To demonstrate these qualities, you’ll need to give examples of times you’ve:

  • Acted as trusted counsel, both internally and externally. When have people sought your opinions to make critical decisions? How did you ensure you came to the best possible decision?
  • Had your values tested. How did you respond? How do you manage people with competing objectives, or those with different values to your own?
  • Created an inclusive culture where individuals can share a diversity of thought and perspectives. This is intrinsically linked to improved business performance. Leaders today need to demonstrate their understanding of building inclusive workplaces.

Resilience: The upheaval of recent years has dealt macro and micro challenges to the business world, and there’s little to suggest things will calm down. Understandably, businesses are placing increased emphasis on resilience in their leaders and building resilience in their teams. As a leader, a CFO needs to be able to empathise with people and the challenges they are experiencing, whilst getting the best out of them over a sustained period of time.

To demonstrate this, you’ll need to discuss how you:

  • Manage yourself. What steps have you undertaken to understand and get the best out of yourself? How do you react under pressure and what measures do you take to recharge? And when you need help, what do you do and who do you turn to?
  • Manage others. How do you build empathy with others and ensure they feel motivated and supported?
  • Create agile teams. How do you build teams that have the confidence to tackle new challenges, and have the room they need to recharge?

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Building transformation leadership experience

Being a CFO is about working effectively with teams and leaders outside of finance.

Transformation projects provide a great opportunity to work with people in other areas of the business, including technology and operations, and potentially also procurement and sales depending on whether supplier management and billing is in scope.

As Damien Maltarp, Group Financial Controller at LSEG and former CFO at BT Enterprise explains, “Transformation is generally not for transformation’s sake – there is generally huge value to unlock and finance people can be right at the centre of that. That could be as simple as cutting costs, but I think it could be more about driving productivity. But equally, managing through change is really important; it’s a great way of testing and building your leadership credentials.”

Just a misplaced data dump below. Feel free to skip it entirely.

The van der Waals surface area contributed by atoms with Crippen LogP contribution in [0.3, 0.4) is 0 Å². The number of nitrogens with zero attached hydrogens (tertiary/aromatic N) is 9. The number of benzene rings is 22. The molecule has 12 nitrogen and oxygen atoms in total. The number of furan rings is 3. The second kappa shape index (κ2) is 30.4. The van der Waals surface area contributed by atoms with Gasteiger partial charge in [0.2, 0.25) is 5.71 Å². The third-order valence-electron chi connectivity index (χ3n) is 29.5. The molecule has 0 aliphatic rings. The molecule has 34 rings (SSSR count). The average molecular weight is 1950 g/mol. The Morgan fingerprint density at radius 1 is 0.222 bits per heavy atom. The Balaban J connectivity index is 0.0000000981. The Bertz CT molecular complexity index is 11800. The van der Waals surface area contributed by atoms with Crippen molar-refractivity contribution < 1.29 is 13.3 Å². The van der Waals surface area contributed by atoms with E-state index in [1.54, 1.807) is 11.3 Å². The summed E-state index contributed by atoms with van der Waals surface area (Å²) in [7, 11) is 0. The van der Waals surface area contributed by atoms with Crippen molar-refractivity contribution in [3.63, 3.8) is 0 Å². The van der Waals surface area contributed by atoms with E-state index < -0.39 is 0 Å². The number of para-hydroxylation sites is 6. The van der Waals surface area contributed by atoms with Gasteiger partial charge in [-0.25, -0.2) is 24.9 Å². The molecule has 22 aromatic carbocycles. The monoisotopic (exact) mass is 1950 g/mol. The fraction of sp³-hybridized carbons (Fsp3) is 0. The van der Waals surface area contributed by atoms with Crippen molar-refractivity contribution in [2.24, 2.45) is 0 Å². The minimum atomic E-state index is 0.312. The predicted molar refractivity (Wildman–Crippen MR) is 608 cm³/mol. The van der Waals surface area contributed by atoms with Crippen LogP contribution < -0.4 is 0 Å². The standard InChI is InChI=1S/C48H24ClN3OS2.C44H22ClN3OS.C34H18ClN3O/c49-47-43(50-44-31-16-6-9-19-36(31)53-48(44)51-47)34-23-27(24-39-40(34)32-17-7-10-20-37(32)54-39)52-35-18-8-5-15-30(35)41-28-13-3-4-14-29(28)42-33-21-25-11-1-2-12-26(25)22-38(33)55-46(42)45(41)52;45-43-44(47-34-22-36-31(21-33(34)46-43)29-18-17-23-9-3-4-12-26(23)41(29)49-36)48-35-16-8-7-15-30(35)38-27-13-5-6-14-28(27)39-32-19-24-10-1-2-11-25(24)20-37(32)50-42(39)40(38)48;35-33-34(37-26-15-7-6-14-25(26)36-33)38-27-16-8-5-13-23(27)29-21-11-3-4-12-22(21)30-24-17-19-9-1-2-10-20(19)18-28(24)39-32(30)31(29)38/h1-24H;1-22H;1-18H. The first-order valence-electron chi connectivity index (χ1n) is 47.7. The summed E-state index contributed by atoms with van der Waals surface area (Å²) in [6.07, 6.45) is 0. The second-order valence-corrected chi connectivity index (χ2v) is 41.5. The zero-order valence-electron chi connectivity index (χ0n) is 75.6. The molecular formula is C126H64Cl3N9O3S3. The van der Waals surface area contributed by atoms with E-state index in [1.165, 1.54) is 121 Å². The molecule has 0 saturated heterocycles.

Whilst the ability to deliver finance transformation has become an increasingly important development point for aspiring CFOs, it’s important to acknowledge that the skills required to successfully implement change are often different to those that make successful Finance Directors.

Individuals on the CFO track will have developed a strong understanding of financial concepts, how a finance function should run, the ability to think strategically and strong communication skills. All of these are required to understand what is required from finance transformation, however, the process of transformation itself is dependent on:

  • strong project/programme management skills,
  • data management,
  • a deep understanding of technology, and its implementation,
  • change management.

Finance leaders typically find taking responsibility for programme management the most challenging aspect of leading transformation and this is understandable as it fundamentally requires a different skillset to the ones they’ve most likely developed in their careers to date. As a finance transformation leader, timelines for delivery move away from familiar monthly, quarterly and annual reporting cycles to often multi-year programmes with a range of scheduled delivery dates across complex organisations with challenging stakeholders and seemingly endless pools of data.

Ben Fletcher, Chief Finance & Transformation Officer at The Very Group offers this advice: “Take an interest in change programmes as soon as possible. Not financially but from the practicalities involved – vision setting, planning, execution, course-correction. Start with your own teams and functions: what change are you able to drive and execute well in your own area of responsibility?”

Aspiring CFOs may also find they need to draw upon different leadership skills to deliver Finance Transformation.

As Gerald O’Shea, CFO for Finance Transformation at Experian explains, “there is a soft power that comes with being a functional finance leader that one can’t always rely on when in a transformation role.” Overcoming cultural resistance to change is crucial and understanding how to get others to buy into your vision without them feeling that you’ve told them what to do is one of the most important skills that finance leaders will need to develop.